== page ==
‘We are all in’: Hundreds of business signal ‘unwavering’ support to 1.5C at COP27
Hundreds of the world’s largest businesses and civil society groups have delivered a joint declaration of action to meeting 1.5C at COP27, calling on nations to “decide where they stand” in raising ambitions in order to meet the aims of the Paris Agreement.
Convened through the We Mean Business coalition, prominent corporate leaders including Sir Richard Branson, Steve Howard, Arianna Huffington, Mary Robinson and Johan Rockström have joined more than 200 businesses in signing a declaration that business and civil society is “all in” to deliver the Paris Agreement.
The declaration was made on Agriculture Day at COP27 (Saturday, 12 November) and has been signed by businesses including Nestle, Mastercard, Unilever and Holcim. The declaration tells delegates at COP27 that 1.5C is “a limit not a target”, and that negotiators should work with the private sector to avert the worst of the climate crisis.
“As climate negotiators are meeting in Sharm el-Sheikh for COP27, and global leaders gather for the G20 in Bali, the science remains unchanged: 1.5°C is a limit not a target,” the declaration states. “We must put all our efforts to stay within this limit and avoid the worsening impacts, suffering and costs that any overshoot will bring. Already at 1.2°C we are seeing the flooded villages of Pakistan, burning forests and towns of California, dried up rivers across Europe and parched fields in Somalia. Those that have contributed least to climate change are the most vulnerable to its impacts.”
Reaching net-zero emissions by 2050 would require annual reductions in emissions equivalent to the sharp drop recorded during the lockdowns of the coronavirus pandemic. That was the finding of the annual Global Carbon Budget report, published at COP27, and based on research from more than 100 scientists from the University of Exeter, the University of East Anglia (UEA), CICERO and Ludwig-Maximilian-University Munich, It provides an annual stocktake of both carbon emissions and carbon sinks.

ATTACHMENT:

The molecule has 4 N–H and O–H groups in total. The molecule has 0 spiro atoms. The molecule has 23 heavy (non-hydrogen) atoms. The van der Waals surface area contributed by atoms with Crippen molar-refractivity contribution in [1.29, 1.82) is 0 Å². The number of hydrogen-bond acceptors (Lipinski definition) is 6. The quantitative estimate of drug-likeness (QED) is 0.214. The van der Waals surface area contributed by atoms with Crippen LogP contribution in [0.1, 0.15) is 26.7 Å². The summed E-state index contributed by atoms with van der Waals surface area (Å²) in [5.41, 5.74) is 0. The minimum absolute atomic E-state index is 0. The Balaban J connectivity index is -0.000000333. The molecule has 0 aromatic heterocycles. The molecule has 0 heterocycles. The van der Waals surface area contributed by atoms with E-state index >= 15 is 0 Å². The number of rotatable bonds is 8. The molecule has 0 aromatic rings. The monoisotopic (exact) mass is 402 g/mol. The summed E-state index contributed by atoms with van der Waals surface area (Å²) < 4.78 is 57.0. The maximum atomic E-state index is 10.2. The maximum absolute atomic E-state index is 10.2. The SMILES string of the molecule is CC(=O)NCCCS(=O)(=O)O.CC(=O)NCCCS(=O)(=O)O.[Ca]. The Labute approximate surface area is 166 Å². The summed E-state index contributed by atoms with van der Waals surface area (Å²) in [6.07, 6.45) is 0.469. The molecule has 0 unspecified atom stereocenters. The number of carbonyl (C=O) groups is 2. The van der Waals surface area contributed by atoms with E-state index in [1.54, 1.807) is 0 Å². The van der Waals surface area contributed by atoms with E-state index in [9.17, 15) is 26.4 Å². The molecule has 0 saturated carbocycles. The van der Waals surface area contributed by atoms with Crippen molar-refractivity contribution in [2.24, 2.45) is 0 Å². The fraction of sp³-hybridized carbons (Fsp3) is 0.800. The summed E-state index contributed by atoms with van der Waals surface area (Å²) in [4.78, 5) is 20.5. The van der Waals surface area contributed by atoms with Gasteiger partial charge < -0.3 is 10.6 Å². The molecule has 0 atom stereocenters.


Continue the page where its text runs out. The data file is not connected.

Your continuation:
According to the report there is a 50% chance that the 1.5C pathway will be exceeded in under a decade based on current emission trajectories.
Not enough progress has been made since the commitments of COP26, the businesses note. The IEA estimates that, if targets made in Glasgow were met on time, the world would be on course for an 1.8C global temperature rise by the end of the century.
Others put the trajectory at a slightly different number, most notably Climate Resource claiming the pledges would lead to 1.9C of warming. This is a more optimistic reading however. Climate Action Tracker (CAT) published a new analysis during COP26, stating that they are likely to result in 2.4C of warming.
We Mean Business reiterates that its coalition of organisations remains committed to reaching 1.5C through net-zero targets and energy solutions, but questioned whether world leaders would join them.
“Our commitment to the objectives of the Paris Agreement and the Glasgow Climate Pact is unwavering. Thousands of companies, unions, investors, cities, states and regions are committed to 1.5°C, and already taking science-based climate action: delivering clean energy solutions, developing innovative finance mechanisms, and building the resilience of vulnerable communities.
“National leaders must demonstrate solidarity and decide where they stand. Decisions taken in the coming days will define our ability to build an equitable and resilient global economy. They will reverberate around the world and down the generations. There can be no excuses for backsliding on the commitments made a year ago.”
Indeed, there a number of roadblocks currently being discussed at COP27, mainly around loss and damage and how payments and funding can be set up.
Loss and damage has been one of the key sticking points of previous climate summits and the topic has been a focal point at COP27, with developing nations calling on rich economies to provide dedicated funding. But what exactly is loss and damage, and what breakthroughs have been delivered during the first week at COP27?
Read edie’s big explainer on the topic here.
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